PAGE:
Mon | Jan 24, 2022

Check with us before you build – MGI

Published:Friday | November 5, 2021 | 12:05 AMChristopher Serju/Senior Gleaner Writer

CLIMATE CHANGE is about a combination of weather-related activities such as drought, increased frequency of storms, landslides and intense rainfall, and the Mona GeoInformatics Institute (MGI) at The University of the West Indies has been using a geographic information system (GIS) to get Jamaica on a path to better understanding when and how these are likely to happen. This will help the country to anticipate and plan for these events; but to be successful, this will mean a fundamental rethink in terms of our governance systems.

Using records of natural hazards that happened even a hundred years ago in Jamaica, the institute has been able to do forecasting and digital modelling of how some events are likely to unfold and can inform the solutions.

“Nature doesn’t care about your politics,” Executive Director Parris Lyew-Ayee Jr candidly told The Gleaner. “The beauty about having records and using that, is that we can know what’s going to happen by 2050, all things being equal. So being able to see and predict, you can prepare and are able now to plan.”

One of the main points highlighted by the data bank is that it is not practical to have a uniform flood mitigation plan across all 63 constituencies, when constituencies are differentially affected by natural hazards. Large constituencies, large parishes, large communities have different incipient risks than other areas, and some constituencies are larger than the parish of Kingston. So we have to understand the different kinds of responses needed, Lyew-Ayee explained.

With ongoing population shifts, which is not necessarily fed by population growth, more people will become entrenched in particular locations, such as floodplains and gully banks, and eventually will be regularised in these locations, with legal access to electricity and water, putting more people at risk during severe weather events.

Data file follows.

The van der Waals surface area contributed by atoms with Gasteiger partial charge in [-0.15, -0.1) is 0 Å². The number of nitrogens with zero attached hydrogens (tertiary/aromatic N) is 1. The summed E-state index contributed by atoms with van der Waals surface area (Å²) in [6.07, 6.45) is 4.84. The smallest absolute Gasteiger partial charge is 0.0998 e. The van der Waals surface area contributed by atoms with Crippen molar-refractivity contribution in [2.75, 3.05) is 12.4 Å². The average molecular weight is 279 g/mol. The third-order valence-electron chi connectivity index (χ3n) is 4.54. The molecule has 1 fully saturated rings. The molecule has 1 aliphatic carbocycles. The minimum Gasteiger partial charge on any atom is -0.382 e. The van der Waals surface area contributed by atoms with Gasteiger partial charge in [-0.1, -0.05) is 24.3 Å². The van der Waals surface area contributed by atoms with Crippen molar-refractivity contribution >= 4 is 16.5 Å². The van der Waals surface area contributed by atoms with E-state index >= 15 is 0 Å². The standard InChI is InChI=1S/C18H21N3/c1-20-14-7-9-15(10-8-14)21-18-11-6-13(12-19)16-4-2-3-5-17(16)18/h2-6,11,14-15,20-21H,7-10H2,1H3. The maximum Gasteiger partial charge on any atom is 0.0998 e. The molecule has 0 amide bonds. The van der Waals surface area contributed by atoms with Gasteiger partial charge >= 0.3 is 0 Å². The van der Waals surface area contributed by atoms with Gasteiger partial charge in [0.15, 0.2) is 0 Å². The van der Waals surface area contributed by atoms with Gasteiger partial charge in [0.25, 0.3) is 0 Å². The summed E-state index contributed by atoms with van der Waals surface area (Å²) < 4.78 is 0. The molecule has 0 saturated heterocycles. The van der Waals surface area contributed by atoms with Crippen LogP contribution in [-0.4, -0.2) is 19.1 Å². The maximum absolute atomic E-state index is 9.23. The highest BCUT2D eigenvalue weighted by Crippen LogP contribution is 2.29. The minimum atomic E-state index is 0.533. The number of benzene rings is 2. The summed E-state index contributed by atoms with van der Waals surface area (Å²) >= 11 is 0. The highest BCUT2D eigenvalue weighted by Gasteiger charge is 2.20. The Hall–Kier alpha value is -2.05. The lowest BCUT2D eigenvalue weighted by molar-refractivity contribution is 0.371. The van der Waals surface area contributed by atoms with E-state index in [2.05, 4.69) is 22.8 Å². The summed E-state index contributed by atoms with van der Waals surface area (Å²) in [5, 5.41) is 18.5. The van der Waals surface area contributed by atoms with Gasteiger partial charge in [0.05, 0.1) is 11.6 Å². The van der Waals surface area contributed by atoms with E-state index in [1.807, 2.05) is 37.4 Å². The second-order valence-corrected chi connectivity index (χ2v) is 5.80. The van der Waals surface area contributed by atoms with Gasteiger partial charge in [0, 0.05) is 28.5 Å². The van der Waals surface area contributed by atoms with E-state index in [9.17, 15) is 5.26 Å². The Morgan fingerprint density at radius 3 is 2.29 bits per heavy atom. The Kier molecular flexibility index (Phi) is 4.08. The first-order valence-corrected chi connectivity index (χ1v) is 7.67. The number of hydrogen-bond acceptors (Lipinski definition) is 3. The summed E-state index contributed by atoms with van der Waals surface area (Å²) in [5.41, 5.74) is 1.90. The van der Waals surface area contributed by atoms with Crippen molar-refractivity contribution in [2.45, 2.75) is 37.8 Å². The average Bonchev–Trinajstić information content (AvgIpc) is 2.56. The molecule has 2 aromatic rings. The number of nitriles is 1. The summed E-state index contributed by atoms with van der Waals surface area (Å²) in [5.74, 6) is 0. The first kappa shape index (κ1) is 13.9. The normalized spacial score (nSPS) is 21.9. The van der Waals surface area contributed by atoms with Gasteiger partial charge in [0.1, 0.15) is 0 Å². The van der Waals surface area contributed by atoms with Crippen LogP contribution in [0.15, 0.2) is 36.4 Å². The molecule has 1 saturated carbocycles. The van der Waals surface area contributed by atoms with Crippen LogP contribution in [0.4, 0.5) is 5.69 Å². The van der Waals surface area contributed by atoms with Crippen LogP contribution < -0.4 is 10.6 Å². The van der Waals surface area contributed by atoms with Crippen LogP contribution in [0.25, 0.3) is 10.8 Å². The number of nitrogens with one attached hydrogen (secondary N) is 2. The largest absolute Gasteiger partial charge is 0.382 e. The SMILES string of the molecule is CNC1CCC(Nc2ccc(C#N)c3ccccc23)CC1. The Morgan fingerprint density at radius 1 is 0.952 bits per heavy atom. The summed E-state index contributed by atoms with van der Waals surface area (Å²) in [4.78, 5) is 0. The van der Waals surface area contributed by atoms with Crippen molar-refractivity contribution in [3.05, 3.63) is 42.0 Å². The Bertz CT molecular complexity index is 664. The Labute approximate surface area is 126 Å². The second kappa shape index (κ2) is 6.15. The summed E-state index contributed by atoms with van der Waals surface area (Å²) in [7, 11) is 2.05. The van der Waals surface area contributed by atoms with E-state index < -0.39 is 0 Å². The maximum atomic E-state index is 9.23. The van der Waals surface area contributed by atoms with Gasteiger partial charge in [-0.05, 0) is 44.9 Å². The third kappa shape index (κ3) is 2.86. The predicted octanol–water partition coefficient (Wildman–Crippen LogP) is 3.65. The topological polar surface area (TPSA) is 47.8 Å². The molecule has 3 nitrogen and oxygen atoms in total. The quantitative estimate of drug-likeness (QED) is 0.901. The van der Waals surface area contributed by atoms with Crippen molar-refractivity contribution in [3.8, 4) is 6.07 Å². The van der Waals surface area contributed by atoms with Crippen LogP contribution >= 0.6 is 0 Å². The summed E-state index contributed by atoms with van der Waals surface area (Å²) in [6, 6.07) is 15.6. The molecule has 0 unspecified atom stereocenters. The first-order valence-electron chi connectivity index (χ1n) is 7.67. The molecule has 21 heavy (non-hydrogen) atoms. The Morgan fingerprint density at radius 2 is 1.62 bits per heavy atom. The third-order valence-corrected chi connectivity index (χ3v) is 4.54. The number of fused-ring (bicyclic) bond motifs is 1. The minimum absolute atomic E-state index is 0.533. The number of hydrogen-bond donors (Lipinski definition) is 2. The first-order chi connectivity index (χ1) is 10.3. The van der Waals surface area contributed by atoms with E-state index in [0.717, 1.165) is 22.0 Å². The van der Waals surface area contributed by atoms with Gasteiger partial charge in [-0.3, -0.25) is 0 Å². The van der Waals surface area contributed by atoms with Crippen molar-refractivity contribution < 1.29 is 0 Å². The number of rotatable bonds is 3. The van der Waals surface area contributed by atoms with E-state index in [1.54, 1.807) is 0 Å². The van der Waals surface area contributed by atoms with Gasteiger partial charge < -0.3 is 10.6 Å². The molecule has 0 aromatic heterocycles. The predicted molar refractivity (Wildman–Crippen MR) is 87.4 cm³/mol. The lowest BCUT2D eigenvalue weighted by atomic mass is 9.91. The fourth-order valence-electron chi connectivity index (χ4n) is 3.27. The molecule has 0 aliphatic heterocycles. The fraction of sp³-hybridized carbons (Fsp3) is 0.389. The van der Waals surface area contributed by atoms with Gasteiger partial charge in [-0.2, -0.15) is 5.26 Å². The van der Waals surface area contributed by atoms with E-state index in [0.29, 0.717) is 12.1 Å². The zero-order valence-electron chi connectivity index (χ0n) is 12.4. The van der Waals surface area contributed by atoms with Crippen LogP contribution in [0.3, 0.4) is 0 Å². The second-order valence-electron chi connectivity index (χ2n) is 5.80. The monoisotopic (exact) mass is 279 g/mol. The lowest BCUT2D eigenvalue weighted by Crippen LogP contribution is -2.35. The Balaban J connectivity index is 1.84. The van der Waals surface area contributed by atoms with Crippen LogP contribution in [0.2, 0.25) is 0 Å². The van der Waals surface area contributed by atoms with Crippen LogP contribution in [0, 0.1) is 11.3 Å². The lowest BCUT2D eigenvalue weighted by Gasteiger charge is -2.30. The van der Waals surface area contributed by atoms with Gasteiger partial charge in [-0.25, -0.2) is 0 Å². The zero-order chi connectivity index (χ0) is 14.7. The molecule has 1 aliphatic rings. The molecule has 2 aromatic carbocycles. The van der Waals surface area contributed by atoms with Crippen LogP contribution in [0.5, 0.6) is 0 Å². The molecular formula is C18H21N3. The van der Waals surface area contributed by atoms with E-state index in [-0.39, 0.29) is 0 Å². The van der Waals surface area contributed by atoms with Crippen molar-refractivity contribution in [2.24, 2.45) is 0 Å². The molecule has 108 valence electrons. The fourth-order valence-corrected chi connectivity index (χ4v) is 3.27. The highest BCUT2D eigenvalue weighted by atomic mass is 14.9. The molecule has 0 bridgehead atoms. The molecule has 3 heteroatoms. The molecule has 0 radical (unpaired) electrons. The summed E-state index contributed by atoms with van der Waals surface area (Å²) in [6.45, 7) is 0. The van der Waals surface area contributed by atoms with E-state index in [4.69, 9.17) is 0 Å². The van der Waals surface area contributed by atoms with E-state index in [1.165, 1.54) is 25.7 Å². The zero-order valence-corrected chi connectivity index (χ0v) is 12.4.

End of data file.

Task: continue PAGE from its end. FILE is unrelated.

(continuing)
Brave political leadership will definitely be needed to tackle this issue, according to the scientist.


“The argument about squatters living in hazard-prone areas needs to come out of the political arena. Is their vote more important than their lives? Is the continued bailing out of people who choose to put themselves in harm’s way going to be tolerated? Landslides and floods are going to be increasingly frequent, you see that in the graphs above. This decade has only just begun and you can see that in the landslides and floods by decade, after just one and a half years of the 2020s, we are already at 25 per cent of the total for the decade.

“As countries grow, development by itself you can’t stop it. It is normal, I’m not here to tell you to stop building, because quality of life is going to be important, people’s aspirations, growth in income and improved lifestyle and living conditions, all that is fine. We just need to understand that unless infrastructure keeps up, unless we become more responsible, we can’t live the way we are living now in 2050.”

Once you listen to the engineers and other professionals in the fields and take the politics out of it, the country should be able to make good, steady progress in this regard, he further argued. However, the political directorate must recognise that the natural, the built and social environments are all integrally connected and make policy decisions accordingly.

For Deputy Director of the Mona Informatics Institute, Dr Ava Maxam, investors and policymakers need to acquaint themselves with the wealth of digital data housed at the facility.

“We have good data about the island – the geology and the shorelines, a lot of information exists. It may not be centralised, which is what MGI is working on. This is why you come to us, as like a one-stop shop for a lot of this information, and then for us to also translate what the information is going to project or predict. We can do that for you as well, but it is crucial that you use data to inform your plans and development.”